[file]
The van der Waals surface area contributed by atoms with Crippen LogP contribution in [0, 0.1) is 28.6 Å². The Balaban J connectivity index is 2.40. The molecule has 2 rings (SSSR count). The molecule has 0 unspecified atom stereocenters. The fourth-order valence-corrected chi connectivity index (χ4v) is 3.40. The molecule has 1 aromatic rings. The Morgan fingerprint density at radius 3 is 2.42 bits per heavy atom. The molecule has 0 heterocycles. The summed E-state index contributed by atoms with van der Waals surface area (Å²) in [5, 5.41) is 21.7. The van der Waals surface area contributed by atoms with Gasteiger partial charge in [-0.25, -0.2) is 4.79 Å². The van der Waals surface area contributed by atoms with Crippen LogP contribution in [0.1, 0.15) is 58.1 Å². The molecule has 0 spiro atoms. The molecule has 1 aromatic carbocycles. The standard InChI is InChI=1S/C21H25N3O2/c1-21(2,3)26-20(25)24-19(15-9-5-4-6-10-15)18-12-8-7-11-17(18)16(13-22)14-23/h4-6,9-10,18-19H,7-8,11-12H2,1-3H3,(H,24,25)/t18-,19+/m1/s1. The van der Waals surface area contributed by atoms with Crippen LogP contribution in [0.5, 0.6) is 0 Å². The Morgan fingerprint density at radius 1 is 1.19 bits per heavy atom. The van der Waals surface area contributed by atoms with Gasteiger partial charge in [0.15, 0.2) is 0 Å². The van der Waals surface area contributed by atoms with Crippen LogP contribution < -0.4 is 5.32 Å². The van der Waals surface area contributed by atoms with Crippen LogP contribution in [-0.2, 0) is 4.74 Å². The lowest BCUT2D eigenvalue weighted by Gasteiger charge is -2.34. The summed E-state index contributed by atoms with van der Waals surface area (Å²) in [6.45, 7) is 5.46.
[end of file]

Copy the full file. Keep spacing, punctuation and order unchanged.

The van der Waals surface area contributed by atoms with Crippen LogP contribution in [0, 0.1) is 28.6 Å². The Balaban J connectivity index is 2.40. The molecule has 2 rings (SSSR count). The molecule has 0 unspecified atom stereocenters. The fourth-order valence-corrected chi connectivity index (χ4v) is 3.40. The molecule has 1 aromatic rings. The Morgan fingerprint density at radius 3 is 2.42 bits per heavy atom. The molecule has 0 heterocycles. The summed E-state index contributed by atoms with van der Waals surface area (Å²) in [5, 5.41) is 21.7. The van der Waals surface area contributed by atoms with Gasteiger partial charge in [-0.25, -0.2) is 4.79 Å². The van der Waals surface area contributed by atoms with Crippen LogP contribution in [0.1, 0.15) is 58.1 Å². The molecule has 0 spiro atoms. The molecule has 1 aromatic carbocycles. The standard InChI is InChI=1S/C21H25N3O2/c1-21(2,3)26-20(25)24-19(15-9-5-4-6-10-15)18-12-8-7-11-17(18)16(13-22)14-23/h4-6,9-10,18-19H,7-8,11-12H2,1-3H3,(H,24,25)/t18-,19+/m1/s1. The van der Waals surface area contributed by atoms with Crippen LogP contribution in [0.5, 0.6) is 0 Å². The Morgan fingerprint density at radius 1 is 1.19 bits per heavy atom. The van der Waals surface area contributed by atoms with Gasteiger partial charge in [0.15, 0.2) is 0 Å². The van der Waals surface area contributed by atoms with Crippen LogP contribution < -0.4 is 5.32 Å². The van der Waals surface area contributed by atoms with Crippen LogP contribution in [-0.2, 0) is 4.74 Å². The lowest BCUT2D eigenvalue weighted by Gasteiger charge is -2.34. The summed E-state index contributed by atoms with van der Waals surface area (Å²) in [6.45, 7) is 5.46.